A Rare Arctic Gull in Massachusetts | March 4, 1975
SALISBURY, Mass. — Telephones rang. The word was passed. Up and down the East Coast, dedicated men and women rose in the middle of the night, shouldered their equipment and drove hours through the darkness to take up their cold watches along the marshes and beaches here where the Merrimack River flows into the Atlantic. A Ross's gull had been seen. “This is the birding event of the century,” said a man who saw the gull yesterday.
Thus began a frenzy that brought birdwatching into the mainstream. The story was covered in all major newspapers and the Times article influenced both Time magazine and a crew from 60 Minutes to cover the story of birding going "bigtime". Peter Alden, who helped document the sighting, will recount the story and talk about "event birds" on an upcoming Plum Island fied trip. The talk will also honor Paul Miliotis, one of the trio who first identified the Ross's Gull.
Below are two accounts of the discovery with links to the archived articles.
American Birds, June, 1975
By Paul Miliotis and P.A. Buckley
What has been termed by many "the bird of the century'' , the winter-plumaged adult Ross's Gull that was seen in the flesh by thousands, broadcast on nationwide TV, graced page one of The New York Times and which appeared in virtually all major newspapers in the U.S. and many others throughout the world, began its rise to notoriety about 2:30 p.m. on a gray Sunday, March 2, 1975, as it fed on the incoming "tideline" at the mouth of the Merrimack River in Salisbury, Mass. (opposite Newburyport).
A small cluster of independent field observers were scanning the flocks of Bonaparte's Gulls when Walter Ellison of White River Jct., Vermont and Paul Miliotis spotted an odd gull in with the Bonaparte's. Ellison finally ventured that it looked like a Ross's Gull, and as it wheeled and dived for small floating prey, the diagnostic wedge-shaped tail, grey underwings and almost totally white head with delicate black bill and huge dark eyes convinced Miliotis that Ellison was absolutely correct.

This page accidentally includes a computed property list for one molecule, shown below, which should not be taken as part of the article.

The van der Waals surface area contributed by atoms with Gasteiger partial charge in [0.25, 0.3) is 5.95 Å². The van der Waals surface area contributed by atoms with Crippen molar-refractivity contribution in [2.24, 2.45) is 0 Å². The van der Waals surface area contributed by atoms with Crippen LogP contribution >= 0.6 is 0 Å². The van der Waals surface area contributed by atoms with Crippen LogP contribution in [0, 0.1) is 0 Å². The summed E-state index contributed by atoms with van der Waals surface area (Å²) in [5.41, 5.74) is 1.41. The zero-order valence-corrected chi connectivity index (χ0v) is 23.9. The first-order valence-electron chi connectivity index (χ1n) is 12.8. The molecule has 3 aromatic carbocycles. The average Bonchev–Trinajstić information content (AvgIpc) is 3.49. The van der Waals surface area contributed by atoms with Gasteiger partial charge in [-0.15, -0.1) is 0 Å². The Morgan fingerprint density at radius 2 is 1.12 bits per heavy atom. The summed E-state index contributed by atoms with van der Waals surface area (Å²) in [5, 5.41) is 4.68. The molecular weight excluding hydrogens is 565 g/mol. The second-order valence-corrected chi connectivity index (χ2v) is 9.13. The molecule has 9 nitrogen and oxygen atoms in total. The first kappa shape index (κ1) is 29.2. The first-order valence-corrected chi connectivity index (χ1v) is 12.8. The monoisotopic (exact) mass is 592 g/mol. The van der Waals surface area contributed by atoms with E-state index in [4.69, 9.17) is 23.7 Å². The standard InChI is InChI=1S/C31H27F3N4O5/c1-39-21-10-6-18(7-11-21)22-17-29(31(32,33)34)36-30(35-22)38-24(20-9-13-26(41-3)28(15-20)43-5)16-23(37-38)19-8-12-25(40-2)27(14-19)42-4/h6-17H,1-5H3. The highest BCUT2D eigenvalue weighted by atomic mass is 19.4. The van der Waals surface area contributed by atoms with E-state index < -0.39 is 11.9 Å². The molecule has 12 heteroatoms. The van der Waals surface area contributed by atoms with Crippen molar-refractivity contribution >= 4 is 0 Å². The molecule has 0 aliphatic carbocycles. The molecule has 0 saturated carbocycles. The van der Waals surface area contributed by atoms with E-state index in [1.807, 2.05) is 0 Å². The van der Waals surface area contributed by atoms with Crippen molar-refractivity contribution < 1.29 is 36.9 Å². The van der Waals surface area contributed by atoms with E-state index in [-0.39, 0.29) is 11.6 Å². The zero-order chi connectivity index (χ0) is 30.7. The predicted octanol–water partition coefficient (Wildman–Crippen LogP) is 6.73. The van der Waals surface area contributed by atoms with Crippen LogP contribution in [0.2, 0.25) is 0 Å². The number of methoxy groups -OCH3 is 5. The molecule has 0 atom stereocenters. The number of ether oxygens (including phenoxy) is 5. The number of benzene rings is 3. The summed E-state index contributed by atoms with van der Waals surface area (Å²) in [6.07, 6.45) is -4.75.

Rushing to a phone, Miliotis called Paul Buckley. After an incredulous dialogue lasting but a few moments, Buckley grabbed his binoculars and cameras (but left his telescope behind in the rush), and he and Francine Buckley raced out the door to pick up neighbor Ken Harte, pausing only long enough to call Guy Tudor in New York City and set telephones ringing all over the U.S. and Canada. Setting what will probably stand for some time as the track record between Carlisle and Salisbury, they arrived on the Merrimack to find a large party of additional observers had already gathered at the scene, having also coincidentally been birding that day in the area. It was clear the bird had been satisfactorily identified. See Archive.
About Paul Miliotis
Paul was a top, all-around naturalist who loved sharing his knowledge of plants, dragonflies, butterflies and especially birds. He traveled extensively to pursue his passion and was well respected by many throughout the bird, insect and plant world for his knowledge and dedication to the birding and entomology community. In recent years he was a popular co-leader of frequent Plum Island and Cape Ann Spark Birding field trips. See his obituary.
New York Times, March 4, 1975
SALISBURY, Mass., March 3—Telephones rang. The word was passed. Up and down the East Coast, dedicated men and women rose in the middle of the night, shouldered their equipment and drove hours through the darkness to take up their cold watches along the marshes and beaches here where the Merrimack River flows into the Atlantic.
A Ross's gull had been seen.
“This is the birding event of the century,” said a man who saw the gull yesterday.
The Ross's gull, a small, gray‐winged seagull distinguished by a rosy chest marking, a wedge‐shaped tail, red feet and, in the summer, a black collar, is native to the Arctic. It breeds in northeastern Siberia and can sometimes be spotted in October off Point Barrow, Alaska.
The bird is rarely seen even in its own habitat, and this was the first record of its appearance on the East Coast of America.
There had been unconfirmed reports before, but yesterday a number of bird watchers here said that they had seen and identified the gull. Immediately, excited telephone calls spread throughout the bird‐watching community. By this morning, dozens of the East's most devout bird watchers were, well, flocking here.
Three telephone calls bearing news of the Ross's gull were made within the space of 10 minutes last night to the New York home of Roger Tory Peterson, who is to feathers what Julia Child is to egg whites.
At 3:45 this morning, Mr. Peterson, the author and editor of the series of small, bluebound Field Guides that are the nature lover's bibles, was on his way. See archive.